Journalist Wesley Lowery talks about his acclaimed book, They Can’t Kill Us All: Ferguson, Baltimore, and a New Era in America’s Racial Justice Movement. Then Frederick Clarkson of Political Research Associates discusses Betsy de Vos and the Trump administration’s theocratic vision for America. Also, we hear Danez Smith read her poem C.R.E.A.M.
On August 19, 2014 unarmed teenager Michael Brown was gunned down in Ferguson Missouri by white police officer Darren Wilson.
When reporter Wesley Lowery was sent by the Washington Post to cover the unrest that ensued, the last thing he expected was to become part of the story. But that’s what happened when he was forcibly arrested at a McDonald’s — where he had been peacefully eating and writing his story for the day.
Lowery’s experience as young black man in America, as well as his prodigious talent as a writer, make his book They Can’t Kill Us All an invaluable contribution to our understanding of the roots and development of the Black Lives Matter movement.
As much a discourse on the role and record of the media in reporting that movement as on the movement itself, They Can’t Kill Us All moves from the murder of Michael Brown in Ferguson to the murders of 12 year old Tamir Rice in Cleveland and Freddie Gray in Baltimore to show us in vivid prose what Black Lives Matter means for America and why it is so important.
Wesley Lowery is a national reporter for the Washington Post, covering law enforcement, justice, race and politics. In 2014, he was named the National Association of Black Journalists’ “Emerging Journalist of the Year” and was on the team that won the 2016 Pulitzer Prize for reporting on police shootings.
On January 31, confirmation hearings for Betsy de Vos, Trump’s pick for Education Secretary, made it out of a Senate committee for a hearing before the full Senate.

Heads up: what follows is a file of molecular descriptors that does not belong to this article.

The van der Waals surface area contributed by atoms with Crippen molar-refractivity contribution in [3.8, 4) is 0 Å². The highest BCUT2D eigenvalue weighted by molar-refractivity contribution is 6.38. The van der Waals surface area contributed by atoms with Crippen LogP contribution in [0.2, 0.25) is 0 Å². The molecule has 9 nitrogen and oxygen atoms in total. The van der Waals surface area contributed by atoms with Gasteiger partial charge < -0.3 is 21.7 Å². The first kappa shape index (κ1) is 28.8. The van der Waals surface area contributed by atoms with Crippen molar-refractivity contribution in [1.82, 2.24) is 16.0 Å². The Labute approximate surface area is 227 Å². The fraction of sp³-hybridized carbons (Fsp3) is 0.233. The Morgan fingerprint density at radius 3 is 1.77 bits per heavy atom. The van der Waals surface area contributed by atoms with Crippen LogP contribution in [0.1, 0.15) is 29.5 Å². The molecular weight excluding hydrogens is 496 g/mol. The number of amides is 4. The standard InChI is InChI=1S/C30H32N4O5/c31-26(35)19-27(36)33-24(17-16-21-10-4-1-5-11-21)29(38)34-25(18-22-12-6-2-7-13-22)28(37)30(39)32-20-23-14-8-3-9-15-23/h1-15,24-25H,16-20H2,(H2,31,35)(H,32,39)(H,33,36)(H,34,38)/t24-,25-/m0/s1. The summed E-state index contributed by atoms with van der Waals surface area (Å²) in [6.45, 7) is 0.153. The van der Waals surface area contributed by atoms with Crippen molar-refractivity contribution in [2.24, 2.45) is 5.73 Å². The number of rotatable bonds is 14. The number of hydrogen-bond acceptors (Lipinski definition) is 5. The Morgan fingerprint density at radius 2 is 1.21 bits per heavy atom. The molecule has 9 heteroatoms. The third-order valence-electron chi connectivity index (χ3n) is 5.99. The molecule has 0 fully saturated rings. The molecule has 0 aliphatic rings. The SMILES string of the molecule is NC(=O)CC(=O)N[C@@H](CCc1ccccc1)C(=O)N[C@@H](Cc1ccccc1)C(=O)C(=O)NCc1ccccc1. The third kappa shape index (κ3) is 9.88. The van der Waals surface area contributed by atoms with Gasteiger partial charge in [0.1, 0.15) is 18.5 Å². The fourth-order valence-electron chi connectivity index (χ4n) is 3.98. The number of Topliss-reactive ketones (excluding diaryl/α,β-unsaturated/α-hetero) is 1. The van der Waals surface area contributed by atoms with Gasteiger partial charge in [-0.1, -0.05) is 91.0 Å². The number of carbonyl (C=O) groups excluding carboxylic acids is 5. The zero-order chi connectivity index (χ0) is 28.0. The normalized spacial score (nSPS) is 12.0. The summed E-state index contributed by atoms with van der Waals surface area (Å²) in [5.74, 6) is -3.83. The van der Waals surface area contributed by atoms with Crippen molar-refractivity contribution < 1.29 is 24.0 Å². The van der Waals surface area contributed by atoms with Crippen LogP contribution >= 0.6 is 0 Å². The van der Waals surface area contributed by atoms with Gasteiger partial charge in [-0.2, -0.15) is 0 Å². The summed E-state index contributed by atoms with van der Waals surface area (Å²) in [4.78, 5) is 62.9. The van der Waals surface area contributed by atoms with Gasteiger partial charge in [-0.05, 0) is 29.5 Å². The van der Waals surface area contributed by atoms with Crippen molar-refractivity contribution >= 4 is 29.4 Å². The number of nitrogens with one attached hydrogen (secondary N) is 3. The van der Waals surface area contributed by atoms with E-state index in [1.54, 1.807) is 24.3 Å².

Her moral fitness for office has been sharply questioned, as a result of serious conflicts of interest, reports she’d plagiarized part of her questionnaire to the Senate and her apparent ignorance of basic issues in education.
But little mention has been made of her extreme religious views on education — views that could translate into policy that erodes the constitutional wall between religion and the state.
Newsflash: The Trump administration would allow religious organizations receiving federal dollars to hire and fire employees based on their beliefs, according to a draft executive order obtained by Reveal from The Center for Investigative Reporting.
Frederick Clarkson has been studying right-wing Christian extremism for many years — and he’s spoken about it before on Writer’s Voice, more than a decade ago. He is a senior fellow at Political Research Associates, a think tank that studies rightwing movements in America.
Clarkson speaks with Writer’s Voice about Betsy de Vos’ plans to promote religious schools with vouchers drawn from taxpayer’s money and the plans of Christian extremists like VP Mike Pence and Republicans in Congress to use “free speech” as a cover for discrimination against LGBTQ people and women.
His latest article for Politico is “A Dystrumpian Vision for LGBTQ People.” He co-founded the group blog Talk To Action and authored Eternal Hostility: The Struggle Between Theocracy and Democracy.